If you look at where Amazon overlaps with Facebook and Google in digital marketing, Amazon’s digitalmarketing offering, Amazon Media Group — which sells
advertising on the platform — is growing from somewhere between 40 and 60 per cent per year. It’s now bigger than Snapchat and will probably be bigger than Twitter within two or three years.
Meanwhile, Amazon’s media market offering is now growing faster than Google’s or Facebook’s, and will start to impact their share; and Amazon is also competing against Apple in terms of video streaming. In 2015, they controlled two per cent of all video streaming time and were ranked seventh; in 2016, they controlled four per-cent — they doubled their share and jumped to number 3, just behind Netflix and Youtube. Whenever Amazon bumps up against one of the other Four, it wins.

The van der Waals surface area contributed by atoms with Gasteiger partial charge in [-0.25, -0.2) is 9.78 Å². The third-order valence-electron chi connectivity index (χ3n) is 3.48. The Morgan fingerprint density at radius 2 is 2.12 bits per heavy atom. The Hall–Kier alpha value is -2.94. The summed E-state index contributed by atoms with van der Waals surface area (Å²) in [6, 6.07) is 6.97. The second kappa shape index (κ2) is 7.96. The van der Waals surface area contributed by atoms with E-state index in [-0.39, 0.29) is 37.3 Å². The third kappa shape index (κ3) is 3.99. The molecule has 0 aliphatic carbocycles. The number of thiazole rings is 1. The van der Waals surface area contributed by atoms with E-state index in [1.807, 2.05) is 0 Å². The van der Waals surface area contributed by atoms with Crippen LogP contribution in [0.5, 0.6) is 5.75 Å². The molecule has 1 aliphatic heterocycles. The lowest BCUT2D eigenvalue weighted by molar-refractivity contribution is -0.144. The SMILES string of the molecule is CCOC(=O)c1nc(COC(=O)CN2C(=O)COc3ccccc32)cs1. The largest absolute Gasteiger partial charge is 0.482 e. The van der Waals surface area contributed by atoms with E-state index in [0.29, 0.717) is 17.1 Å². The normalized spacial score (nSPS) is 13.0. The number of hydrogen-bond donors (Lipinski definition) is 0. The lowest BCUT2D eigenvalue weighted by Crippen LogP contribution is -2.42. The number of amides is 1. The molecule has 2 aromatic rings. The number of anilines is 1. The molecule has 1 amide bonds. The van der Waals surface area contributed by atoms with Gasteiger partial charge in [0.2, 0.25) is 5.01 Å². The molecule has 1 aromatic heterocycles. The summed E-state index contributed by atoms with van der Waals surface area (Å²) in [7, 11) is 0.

In addition, with the acquisition of Whole Foods, it is about to become the fastest-growing offline retail company; and it’s also the dominant market share leader in the world of the Cloud, which is the most profitable and fastest-growing segment of technology. In a seemingly endless number of businesses or sectors, when Amazon issues a press release, it is viewed as a credible threat or player. Amazon has extraordinarily-cheap access to capital. This year it will be the second largest spender on original content at four and a half billion, second only to Netflix, at six billion.